sales strategies
Sales Enablement
Jun 04, 2020
Enrique Barcos
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How Your Sales Strategies Can Beat the Competition

Home > Sales Enablement > How Your Sales Strategies Can Beat the Competition
“To know what people really think, pay attention to what they do, rather than what they say.” This quote from René Descartes comes to mind when we think about successful sales strategies because to know how to sell, you have to get to know your competitors, and to best them, you’ll have to analyze “what they do, along with what they say.” Let’s take a closer look at the building blocks involved in creating these strategies aimed at finding ideal buyers for our products and services.

Sales strategies are undoubtedly a fundamental pillar for any organization’s road to success since they can determine their growth and performance. When closely aligned to their marketing strategies, with both departments coordinated under the Smarketing philosophy, they come together to land Sales Qualified Leads (SQLs) and turn those prospects into customers. 

However, before deciding what strategies your company will pursue when it comes to selling, you should carry out a deep-dive analysis into several factors, including the market, competitors, products, pricing, or sales technique. As you look at how to develop a sales strategy plan, we’ll examine the main challenges you’ll need to consider before putting a sales acquisition strategy into practice.

 

Round One: Product/Market Strategy

Studying the market trends and situations your company operates before you contemplate how to develop a sales strategy. Even if you have an impeccable org chart or adequate positioning, there’s no way you can opt for growth if there’s no demand. 

When you’re figuring out how to build a sales strategy, you can see the market from two different points of view or situations. On the one hand, you can look at it from the existing market, or look at it from the new one. You also have to look at two additional perspectives from which you can build a strategy: from existing products, or in turn, brand-new products. Based on these factors, you can come out with four marketing and sales strategy example combinations when looking at the Ansoff Matrix, also known as the Product Market/Expansion Grid. 

Ansoff Matrix : b2b sales strategies

An existing product on the current market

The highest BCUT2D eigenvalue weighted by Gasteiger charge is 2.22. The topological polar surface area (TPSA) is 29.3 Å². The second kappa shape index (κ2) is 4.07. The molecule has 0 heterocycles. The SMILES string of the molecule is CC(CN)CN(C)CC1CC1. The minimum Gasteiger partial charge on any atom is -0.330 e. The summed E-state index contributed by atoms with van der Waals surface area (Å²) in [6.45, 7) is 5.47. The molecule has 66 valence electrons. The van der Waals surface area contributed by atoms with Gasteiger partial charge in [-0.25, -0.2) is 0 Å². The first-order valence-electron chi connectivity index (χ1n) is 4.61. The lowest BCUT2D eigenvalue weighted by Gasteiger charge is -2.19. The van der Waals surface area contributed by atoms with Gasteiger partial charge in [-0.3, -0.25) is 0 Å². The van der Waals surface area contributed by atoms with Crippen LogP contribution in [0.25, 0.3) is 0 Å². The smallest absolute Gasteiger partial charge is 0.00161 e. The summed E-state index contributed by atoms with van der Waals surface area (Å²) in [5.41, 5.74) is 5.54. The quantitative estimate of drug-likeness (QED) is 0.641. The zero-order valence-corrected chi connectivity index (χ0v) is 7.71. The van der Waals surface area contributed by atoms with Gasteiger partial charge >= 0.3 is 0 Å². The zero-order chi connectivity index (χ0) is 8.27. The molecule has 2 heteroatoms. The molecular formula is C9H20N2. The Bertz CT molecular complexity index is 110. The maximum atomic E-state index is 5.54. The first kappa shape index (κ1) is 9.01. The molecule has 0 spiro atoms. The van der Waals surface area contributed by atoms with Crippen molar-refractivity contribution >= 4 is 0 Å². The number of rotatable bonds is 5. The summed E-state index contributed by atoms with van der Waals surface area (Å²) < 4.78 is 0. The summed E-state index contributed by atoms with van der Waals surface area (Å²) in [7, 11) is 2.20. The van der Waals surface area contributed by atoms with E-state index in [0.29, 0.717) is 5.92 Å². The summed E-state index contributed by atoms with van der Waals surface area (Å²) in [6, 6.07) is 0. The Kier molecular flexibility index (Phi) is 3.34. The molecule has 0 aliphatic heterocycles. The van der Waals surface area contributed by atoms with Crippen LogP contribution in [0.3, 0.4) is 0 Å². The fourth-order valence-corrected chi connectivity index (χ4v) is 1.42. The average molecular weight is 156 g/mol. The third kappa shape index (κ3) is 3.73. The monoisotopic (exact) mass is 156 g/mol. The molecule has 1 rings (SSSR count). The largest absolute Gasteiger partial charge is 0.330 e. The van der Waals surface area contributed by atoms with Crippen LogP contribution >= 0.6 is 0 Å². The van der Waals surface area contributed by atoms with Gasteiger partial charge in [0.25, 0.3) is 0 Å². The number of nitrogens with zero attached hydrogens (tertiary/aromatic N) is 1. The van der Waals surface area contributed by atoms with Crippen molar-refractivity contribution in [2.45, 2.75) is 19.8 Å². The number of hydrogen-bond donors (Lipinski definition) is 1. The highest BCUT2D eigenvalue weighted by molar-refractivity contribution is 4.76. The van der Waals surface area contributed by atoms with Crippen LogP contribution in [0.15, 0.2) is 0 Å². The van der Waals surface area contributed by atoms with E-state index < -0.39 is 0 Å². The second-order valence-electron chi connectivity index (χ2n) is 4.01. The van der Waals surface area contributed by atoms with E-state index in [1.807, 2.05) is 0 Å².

If you’re in this part of the matrix, you should focus your efforts on achieving a high rate of productivity by making investments that will reap their rewards in the increased level of sales and decreased costs through the economies of scale and boost in production. We know the product and the market; the challenge is achieving our goals with the highest productivity possible.

 

An existing product in a new market 

This part of the matrix gives us the benefit in that the product already exists, but we’re merely moving it to a new, unknown market. We may find the niche we’re looking for, even though you’ll still have to continuously strive to introduce yourself and your product to the end consumer. You’ll need to place importance in activating customer acquisition techniques to get acclimated in an environment that will be new for you as you search for prospects interested in your solution. 

 

A new product in the current market 

Is your organization ready to launch a new product in your current market? If your answer is yes, you’ll need to substantiate your ability to innovate. You know the market, implying that you’ll have access to customer information (their likes, needs, and desires). Your strategy should focus on innovating your products and services and having enough resources to develop and disseminate those actions. Also, take advantage of the information you have about your customers to ensure you have what they need, right when they need it, and a goal you’ll achieve with Sales Enablement techniques. 

 

A new product in a new market

This last combination in the Ansoff Matrix is perhaps the most difficult for achieving a product/market growth strategy. You have to add the roadblocks that come with entering an utterly unknown market to the drive and sacrifice that come with launching a new product. This product will take time.